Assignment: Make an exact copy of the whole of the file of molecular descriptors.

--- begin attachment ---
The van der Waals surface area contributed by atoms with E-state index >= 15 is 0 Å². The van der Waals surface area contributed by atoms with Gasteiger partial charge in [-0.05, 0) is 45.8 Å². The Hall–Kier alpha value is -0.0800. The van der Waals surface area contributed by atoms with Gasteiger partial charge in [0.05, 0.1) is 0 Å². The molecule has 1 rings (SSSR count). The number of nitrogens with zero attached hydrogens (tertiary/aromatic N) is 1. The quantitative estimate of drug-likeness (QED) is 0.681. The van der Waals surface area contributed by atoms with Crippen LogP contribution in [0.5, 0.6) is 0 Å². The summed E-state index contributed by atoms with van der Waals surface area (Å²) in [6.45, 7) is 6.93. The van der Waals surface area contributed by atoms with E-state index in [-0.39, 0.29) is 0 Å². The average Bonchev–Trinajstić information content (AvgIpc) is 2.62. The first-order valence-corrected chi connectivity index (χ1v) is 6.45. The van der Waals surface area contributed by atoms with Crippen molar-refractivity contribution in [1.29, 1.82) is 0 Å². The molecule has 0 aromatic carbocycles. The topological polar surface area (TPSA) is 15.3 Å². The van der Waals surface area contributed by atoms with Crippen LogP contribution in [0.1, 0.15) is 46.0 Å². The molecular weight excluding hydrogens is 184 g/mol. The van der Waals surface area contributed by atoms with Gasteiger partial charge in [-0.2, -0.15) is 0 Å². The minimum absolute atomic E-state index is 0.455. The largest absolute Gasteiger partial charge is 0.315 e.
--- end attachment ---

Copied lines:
The van der Waals surface area contributed by atoms with E-state index >= 15 is 0 Å². The van der Waals surface area contributed by atoms with Gasteiger partial charge in [-0.05, 0) is 45.8 Å². The Hall–Kier alpha value is -0.0800. The van der Waals surface area contributed by atoms with Gasteiger partial charge in [0.05, 0.1) is 0 Å². The molecule has 1 rings (SSSR count). The number of nitrogens with zero attached hydrogens (tertiary/aromatic N) is 1. The quantitative estimate of drug-likeness (QED) is 0.681. The van der Waals surface area contributed by atoms with Crippen LogP contribution in [0.5, 0.6) is 0 Å². The summed E-state index contributed by atoms with van der Waals surface area (Å²) in [6.45, 7) is 6.93. The van der Waals surface area contributed by atoms with E-state index in [-0.39, 0.29) is 0 Å². The average Bonchev–Trinajstić information content (AvgIpc) is 2.62. The first-order valence-corrected chi connectivity index (χ1v) is 6.45. The van der Waals surface area contributed by atoms with Crippen molar-refractivity contribution in [1.29, 1.82) is 0 Å². The molecule has 0 aromatic carbocycles. The topological polar surface area (TPSA) is 15.3 Å². The van der Waals surface area contributed by atoms with Crippen LogP contribution in [0.1, 0.15) is 46.0 Å². The molecular weight excluding hydrogens is 184 g/mol. The van der Waals surface area contributed by atoms with Gasteiger partial charge in [-0.2, -0.15) is 0 Å². The minimum absolute atomic E-state index is 0.455. The largest absolute Gasteiger partial charge is 0.315 e.